IRU members have agreed on new positions to tackle driver shortages, decarbonise realistically, and give coach drivers’ rest time rules suited to their responsibilities.
Following IRU’s special anniversary event last week celebrating 50 years of permanent representation to the EU, the organisation’s EU passenger and goods transport members updated the sector’s positions on CO₂ emissions, driver shortages, and coach drivers’ rest time rules.
Reducing CO₂ emissions
IRU members agreed on industry-wide recommendations to improve the European Commission’s proposal to amend EU rules on CO₂ standards for heavy-duty vehicles, which has been on the legislators’ table since mid-February 2023.
IRU Director EU Advocacy Raluca Marian said, “Whereas this legislation primarily targets vehicle manufacturers, it will also significantly impact the flexibility of commercial operations in the near and medium future.
“The road transport industry needs to have technological options and be able to match their specific operational needs with the most suitable solution, including beyond 2040.
“Improvements are needed on the legislation’s scope, targets, and classification of buses and coaches, as well as the access it will grant to vehicle CO₂ emissions and fuel consumption data.”
In May, the European Commission also put the road user charging legislation (the Eurovignette Directive) back on the table with a proposal to include trailers and semi-trailers in the CO₂ rate variation framework.
IRU’s position seeks to ensure that the new proposal will result in lower infrastructure charges when energy-efficient trailers and semi-trailers are used, acting as an incentive to further invest in such vehicles.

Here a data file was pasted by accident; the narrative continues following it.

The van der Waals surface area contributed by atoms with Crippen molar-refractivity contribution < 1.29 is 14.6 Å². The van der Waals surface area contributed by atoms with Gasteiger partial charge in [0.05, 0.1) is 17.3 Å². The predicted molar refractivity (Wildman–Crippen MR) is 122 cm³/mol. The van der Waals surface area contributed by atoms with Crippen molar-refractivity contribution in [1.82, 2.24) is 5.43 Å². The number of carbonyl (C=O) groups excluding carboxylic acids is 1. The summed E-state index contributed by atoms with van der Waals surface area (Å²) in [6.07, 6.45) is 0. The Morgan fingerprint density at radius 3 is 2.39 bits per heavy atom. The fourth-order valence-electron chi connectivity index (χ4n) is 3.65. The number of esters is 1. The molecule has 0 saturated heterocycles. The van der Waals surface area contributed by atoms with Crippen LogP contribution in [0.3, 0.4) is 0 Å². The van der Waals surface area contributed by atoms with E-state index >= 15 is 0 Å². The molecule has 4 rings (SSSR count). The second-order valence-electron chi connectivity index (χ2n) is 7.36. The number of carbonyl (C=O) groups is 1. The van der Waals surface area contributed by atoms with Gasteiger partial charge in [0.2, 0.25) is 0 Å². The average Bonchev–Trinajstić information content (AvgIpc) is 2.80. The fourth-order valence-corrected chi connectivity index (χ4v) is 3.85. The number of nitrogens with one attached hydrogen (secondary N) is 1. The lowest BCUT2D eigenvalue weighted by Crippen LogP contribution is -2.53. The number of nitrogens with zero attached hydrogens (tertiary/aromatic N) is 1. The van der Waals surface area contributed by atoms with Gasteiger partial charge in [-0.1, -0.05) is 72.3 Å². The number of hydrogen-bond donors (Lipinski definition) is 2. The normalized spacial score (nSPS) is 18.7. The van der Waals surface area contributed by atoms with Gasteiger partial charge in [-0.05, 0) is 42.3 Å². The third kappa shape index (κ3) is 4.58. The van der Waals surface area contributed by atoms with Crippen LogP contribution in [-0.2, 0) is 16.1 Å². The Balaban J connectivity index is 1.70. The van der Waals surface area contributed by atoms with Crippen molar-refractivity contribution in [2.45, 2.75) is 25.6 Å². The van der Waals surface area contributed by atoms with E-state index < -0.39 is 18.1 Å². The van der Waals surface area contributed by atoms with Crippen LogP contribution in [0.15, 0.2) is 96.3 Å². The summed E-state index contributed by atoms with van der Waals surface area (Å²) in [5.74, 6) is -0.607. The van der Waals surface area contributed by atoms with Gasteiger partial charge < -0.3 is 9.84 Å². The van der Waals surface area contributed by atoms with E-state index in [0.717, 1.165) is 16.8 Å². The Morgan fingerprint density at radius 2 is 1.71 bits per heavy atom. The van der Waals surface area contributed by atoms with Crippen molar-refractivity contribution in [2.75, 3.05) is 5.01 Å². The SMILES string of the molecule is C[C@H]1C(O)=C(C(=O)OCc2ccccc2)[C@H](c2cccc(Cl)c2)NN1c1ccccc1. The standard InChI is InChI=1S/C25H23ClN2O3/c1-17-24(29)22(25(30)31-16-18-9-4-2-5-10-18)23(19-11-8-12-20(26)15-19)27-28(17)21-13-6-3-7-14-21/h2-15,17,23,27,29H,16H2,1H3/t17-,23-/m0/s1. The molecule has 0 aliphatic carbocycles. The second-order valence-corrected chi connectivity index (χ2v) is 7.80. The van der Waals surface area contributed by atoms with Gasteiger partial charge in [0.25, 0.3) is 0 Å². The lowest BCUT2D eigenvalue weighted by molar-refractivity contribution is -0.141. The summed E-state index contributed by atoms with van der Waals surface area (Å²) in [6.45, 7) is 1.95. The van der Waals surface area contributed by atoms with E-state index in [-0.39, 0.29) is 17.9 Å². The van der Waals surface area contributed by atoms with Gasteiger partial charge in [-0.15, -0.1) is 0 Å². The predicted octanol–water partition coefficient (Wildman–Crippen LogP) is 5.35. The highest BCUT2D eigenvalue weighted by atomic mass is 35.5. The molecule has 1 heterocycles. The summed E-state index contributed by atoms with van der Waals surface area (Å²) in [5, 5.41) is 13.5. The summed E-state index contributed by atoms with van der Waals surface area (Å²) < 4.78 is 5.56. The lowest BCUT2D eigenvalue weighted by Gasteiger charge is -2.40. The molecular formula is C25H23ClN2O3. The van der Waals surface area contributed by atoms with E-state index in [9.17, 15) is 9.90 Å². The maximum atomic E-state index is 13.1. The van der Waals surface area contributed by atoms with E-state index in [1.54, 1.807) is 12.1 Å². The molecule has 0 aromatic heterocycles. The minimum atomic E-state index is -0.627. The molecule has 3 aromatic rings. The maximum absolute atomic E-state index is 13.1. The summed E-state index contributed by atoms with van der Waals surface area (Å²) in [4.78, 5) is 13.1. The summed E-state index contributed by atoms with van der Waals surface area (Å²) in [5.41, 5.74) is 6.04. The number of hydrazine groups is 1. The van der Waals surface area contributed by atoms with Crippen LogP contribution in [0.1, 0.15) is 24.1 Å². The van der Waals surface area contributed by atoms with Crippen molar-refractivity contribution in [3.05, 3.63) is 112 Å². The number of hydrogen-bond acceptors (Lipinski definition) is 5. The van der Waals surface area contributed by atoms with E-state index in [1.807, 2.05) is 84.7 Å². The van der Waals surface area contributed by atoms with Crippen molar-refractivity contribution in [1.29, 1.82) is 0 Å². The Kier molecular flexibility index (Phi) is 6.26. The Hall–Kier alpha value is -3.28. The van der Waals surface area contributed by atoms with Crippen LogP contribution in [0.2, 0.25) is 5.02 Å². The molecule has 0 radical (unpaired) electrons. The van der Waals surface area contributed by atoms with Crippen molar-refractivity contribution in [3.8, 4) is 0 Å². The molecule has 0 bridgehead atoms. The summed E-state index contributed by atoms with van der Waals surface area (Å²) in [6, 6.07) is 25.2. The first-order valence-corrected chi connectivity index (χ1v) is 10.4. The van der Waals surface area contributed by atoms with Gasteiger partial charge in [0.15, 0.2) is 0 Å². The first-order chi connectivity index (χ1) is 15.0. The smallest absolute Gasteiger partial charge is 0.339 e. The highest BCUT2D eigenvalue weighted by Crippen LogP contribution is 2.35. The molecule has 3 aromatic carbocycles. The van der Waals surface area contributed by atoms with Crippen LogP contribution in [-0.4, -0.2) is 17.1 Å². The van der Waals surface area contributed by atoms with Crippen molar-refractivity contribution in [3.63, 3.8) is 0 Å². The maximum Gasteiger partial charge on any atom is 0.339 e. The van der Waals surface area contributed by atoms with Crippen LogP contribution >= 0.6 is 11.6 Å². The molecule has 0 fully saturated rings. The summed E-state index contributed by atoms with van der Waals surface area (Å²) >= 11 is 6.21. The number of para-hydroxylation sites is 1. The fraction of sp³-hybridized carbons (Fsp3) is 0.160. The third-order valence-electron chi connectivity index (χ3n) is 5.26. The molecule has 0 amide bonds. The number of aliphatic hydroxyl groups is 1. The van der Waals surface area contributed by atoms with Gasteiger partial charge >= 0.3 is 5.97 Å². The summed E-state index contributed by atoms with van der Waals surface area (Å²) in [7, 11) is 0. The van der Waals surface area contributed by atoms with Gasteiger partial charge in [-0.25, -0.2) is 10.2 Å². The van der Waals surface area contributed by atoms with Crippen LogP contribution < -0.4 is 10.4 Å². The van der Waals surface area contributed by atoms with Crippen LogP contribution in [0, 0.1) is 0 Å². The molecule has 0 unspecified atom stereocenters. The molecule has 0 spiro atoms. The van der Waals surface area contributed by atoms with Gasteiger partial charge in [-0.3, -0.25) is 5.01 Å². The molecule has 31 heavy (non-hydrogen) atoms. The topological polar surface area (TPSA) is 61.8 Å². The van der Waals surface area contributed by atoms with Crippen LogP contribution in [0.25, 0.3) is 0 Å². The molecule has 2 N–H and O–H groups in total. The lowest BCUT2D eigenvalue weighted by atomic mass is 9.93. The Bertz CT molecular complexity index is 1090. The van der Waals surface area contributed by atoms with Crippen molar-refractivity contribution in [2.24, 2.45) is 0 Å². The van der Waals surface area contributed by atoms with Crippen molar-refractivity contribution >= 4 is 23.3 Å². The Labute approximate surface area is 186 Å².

“One of the key aspects to fixing the proposal is to speed up its implementation timeline, allowing transport operators to benefit from better toll rates when energy-efficient trailers and semi-trailers are used,” said Raluca Marian.
“The 2030 target proposed by the Commission is just too far away and denies our industry the possibility to decarbonise with its existing fleet,” she added.
Tackling driver shortages
IRU members reconfirmed their position on the EU Driving Licence Directive, which could contribute considerably to addressing driver shortages in commercial road goods and passenger transport.
One of IRU’s main calls is to lower the minimum driving age, which is essential to attracting a large pool of school-leavers to the profession.
“We can’t continue like this. We have to close the school-to-wheel gap. It’s harmful to both the economy and young jobseekers looking to kick-start their professional careers,” explained Raluca Marian.
The industry is also pushing politicians to create an EU mechanism to recognise and exchange third-country drivers’ professional driving licences and certificates for professional competence (CPC).
Adapting coach rest times
The other position agreed by IRU members targets the current unfit coach tourism driving and rest time rules.
The Commission acknowledges that the occasional passenger transport sector needs specific legislation, as it has different characteristics compared with freight and regular passenger transport.
Coach tourism drivers travel longer distances at the beginning and end of their tours but have shorter driving times during tourist activities.
“As it stands, coach tourism drivers are subject to the same driving and rest time provisions as truck drivers who transport goods, which simply makes no sense,” highlighted Raluca Marian.
“IRU invites EU legislators to capitalise on this ground-breaking proposal by the European Commission to align the schedule of coach tourism drivers with passengers’ expectations,” she added.
IRU will continue to work on these files with its members and European authorities to shape them in the interest of EU citizens, communities, businesses and the economy.